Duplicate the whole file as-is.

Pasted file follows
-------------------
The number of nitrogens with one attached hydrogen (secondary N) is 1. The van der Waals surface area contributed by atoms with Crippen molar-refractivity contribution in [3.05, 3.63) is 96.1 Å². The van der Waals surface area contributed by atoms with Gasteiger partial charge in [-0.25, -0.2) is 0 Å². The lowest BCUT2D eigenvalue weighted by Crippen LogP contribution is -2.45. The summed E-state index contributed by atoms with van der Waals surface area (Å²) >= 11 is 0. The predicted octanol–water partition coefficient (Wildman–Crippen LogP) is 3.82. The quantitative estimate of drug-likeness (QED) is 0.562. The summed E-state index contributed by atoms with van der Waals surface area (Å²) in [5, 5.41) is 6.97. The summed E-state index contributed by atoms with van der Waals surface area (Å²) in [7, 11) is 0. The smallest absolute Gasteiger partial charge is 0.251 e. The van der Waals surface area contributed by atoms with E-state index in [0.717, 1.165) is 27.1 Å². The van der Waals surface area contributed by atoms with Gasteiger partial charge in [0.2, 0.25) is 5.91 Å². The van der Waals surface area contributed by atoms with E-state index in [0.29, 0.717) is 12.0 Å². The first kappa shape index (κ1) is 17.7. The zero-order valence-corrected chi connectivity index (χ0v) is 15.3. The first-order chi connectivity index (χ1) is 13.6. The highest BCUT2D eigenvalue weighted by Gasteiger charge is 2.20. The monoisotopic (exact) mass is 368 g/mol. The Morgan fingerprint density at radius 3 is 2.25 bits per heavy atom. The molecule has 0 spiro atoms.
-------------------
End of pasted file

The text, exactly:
The number of nitrogens with one attached hydrogen (secondary N) is 1. The van der Waals surface area contributed by atoms with Crippen molar-refractivity contribution in [3.05, 3.63) is 96.1 Å². The van der Waals surface area contributed by atoms with Gasteiger partial charge in [-0.25, -0.2) is 0 Å². The lowest BCUT2D eigenvalue weighted by Crippen LogP contribution is -2.45. The summed E-state index contributed by atoms with van der Waals surface area (Å²) >= 11 is 0. The predicted octanol–water partition coefficient (Wildman–Crippen LogP) is 3.82. The quantitative estimate of drug-likeness (QED) is 0.562. The summed E-state index contributed by atoms with van der Waals surface area (Å²) in [5, 5.41) is 6.97. The summed E-state index contributed by atoms with van der Waals surface area (Å²) in [7, 11) is 0. The smallest absolute Gasteiger partial charge is 0.251 e. The van der Waals surface area contributed by atoms with E-state index in [0.717, 1.165) is 27.1 Å². The van der Waals surface area contributed by atoms with Gasteiger partial charge in [0.2, 0.25) is 5.91 Å². The van der Waals surface area contributed by atoms with E-state index in [0.29, 0.717) is 12.0 Å². The first kappa shape index (κ1) is 17.7. The zero-order valence-corrected chi connectivity index (χ0v) is 15.3. The first-order chi connectivity index (χ1) is 13.6. The highest BCUT2D eigenvalue weighted by Gasteiger charge is 2.20. The monoisotopic (exact) mass is 368 g/mol. The Morgan fingerprint density at radius 3 is 2.25 bits per heavy atom. The molecule has 0 spiro atoms.